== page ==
If you believe in omens, 2008 may be the wrong year to grow dryland corn in the Midwest, says Elwynn Taylor, Iowa State University Extension climatologist. He cites three indicators:

  • A La NiƱa weather pattern is building in the Pacific Ocean's equatorial region, which indicates a 70% chance corn will yield below trend in the U.S. Corn Belt.
  • History indicates the average time span between major droughts in the Midwest is about 19 years. The last major drought was 1988 -- 19 years ago.
  • Ongoing drought in states like South Carolina, Georgia, Alabama and North Carolina. Of the 17 major droughts in the Midwest in the past 100 years, 16 were preceded by a major drought in the Southeast.
Even more ominous, however, is that all three indicators will converge ahead of next year's corn crop.

"We have no scientific evidence to think that all three factors will gang up on us next year to create a major drought, but these are certainly all factors that will put people on edge," Taylor says.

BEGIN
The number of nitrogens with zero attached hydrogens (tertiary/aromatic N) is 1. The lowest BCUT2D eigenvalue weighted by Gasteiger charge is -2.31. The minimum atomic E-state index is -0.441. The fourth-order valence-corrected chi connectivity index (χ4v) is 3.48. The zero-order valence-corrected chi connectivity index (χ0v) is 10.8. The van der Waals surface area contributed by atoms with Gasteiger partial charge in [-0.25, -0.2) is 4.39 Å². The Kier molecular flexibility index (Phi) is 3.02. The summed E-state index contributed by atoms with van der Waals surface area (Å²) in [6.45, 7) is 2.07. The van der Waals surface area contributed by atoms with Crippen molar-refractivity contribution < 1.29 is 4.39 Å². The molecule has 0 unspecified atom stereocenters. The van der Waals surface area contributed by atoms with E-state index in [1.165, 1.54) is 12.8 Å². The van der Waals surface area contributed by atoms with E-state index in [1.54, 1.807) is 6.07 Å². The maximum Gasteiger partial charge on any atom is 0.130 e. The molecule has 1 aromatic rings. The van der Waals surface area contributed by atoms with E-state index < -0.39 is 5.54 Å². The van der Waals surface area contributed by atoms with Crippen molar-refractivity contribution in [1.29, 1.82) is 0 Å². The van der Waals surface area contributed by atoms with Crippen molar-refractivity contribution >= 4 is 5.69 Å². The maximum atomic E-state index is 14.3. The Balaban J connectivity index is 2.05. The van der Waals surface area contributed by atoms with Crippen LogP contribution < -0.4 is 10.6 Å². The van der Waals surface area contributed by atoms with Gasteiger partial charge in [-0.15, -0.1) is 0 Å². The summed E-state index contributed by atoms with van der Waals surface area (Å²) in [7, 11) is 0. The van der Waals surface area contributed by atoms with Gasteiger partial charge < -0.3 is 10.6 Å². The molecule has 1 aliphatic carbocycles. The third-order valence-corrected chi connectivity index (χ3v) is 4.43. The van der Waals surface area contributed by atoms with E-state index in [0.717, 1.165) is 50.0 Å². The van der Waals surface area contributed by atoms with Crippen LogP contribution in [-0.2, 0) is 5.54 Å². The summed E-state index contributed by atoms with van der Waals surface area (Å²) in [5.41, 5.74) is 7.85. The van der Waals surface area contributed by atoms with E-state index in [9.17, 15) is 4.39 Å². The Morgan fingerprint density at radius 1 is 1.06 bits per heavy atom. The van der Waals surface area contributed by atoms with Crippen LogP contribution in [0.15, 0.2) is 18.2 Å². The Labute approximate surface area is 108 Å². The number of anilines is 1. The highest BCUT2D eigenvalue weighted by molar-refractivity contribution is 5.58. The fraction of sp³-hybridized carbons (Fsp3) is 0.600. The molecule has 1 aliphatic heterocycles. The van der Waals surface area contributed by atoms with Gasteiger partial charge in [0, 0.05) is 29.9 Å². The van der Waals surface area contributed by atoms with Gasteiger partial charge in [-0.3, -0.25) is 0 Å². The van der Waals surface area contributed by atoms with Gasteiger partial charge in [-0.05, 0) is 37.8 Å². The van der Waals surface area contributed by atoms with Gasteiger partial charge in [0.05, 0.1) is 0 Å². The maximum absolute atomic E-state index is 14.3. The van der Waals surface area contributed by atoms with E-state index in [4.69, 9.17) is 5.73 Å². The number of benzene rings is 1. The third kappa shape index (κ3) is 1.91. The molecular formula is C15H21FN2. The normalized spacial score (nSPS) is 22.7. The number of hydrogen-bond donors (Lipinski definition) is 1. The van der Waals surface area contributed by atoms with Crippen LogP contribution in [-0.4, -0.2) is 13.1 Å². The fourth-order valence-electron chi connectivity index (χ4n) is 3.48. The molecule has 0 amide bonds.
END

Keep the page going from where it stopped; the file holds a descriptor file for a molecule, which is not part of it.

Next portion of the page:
Ample soil-moisture levels, however, are a silver lining for dryland corn farmers come spring, he adds. The only question is how long soil moisture levels will stay plentiful to cope with a summer that may turn hotter than normal.

To learn more about potential weather concerns for Iowa, visit: www.extension.iastate.edu/weather.htm. For more info on Midwestern weather, visit: mrcc.sws.uiuc.edu/. And for more from the National Weather Service, visit: www.weather.gov/.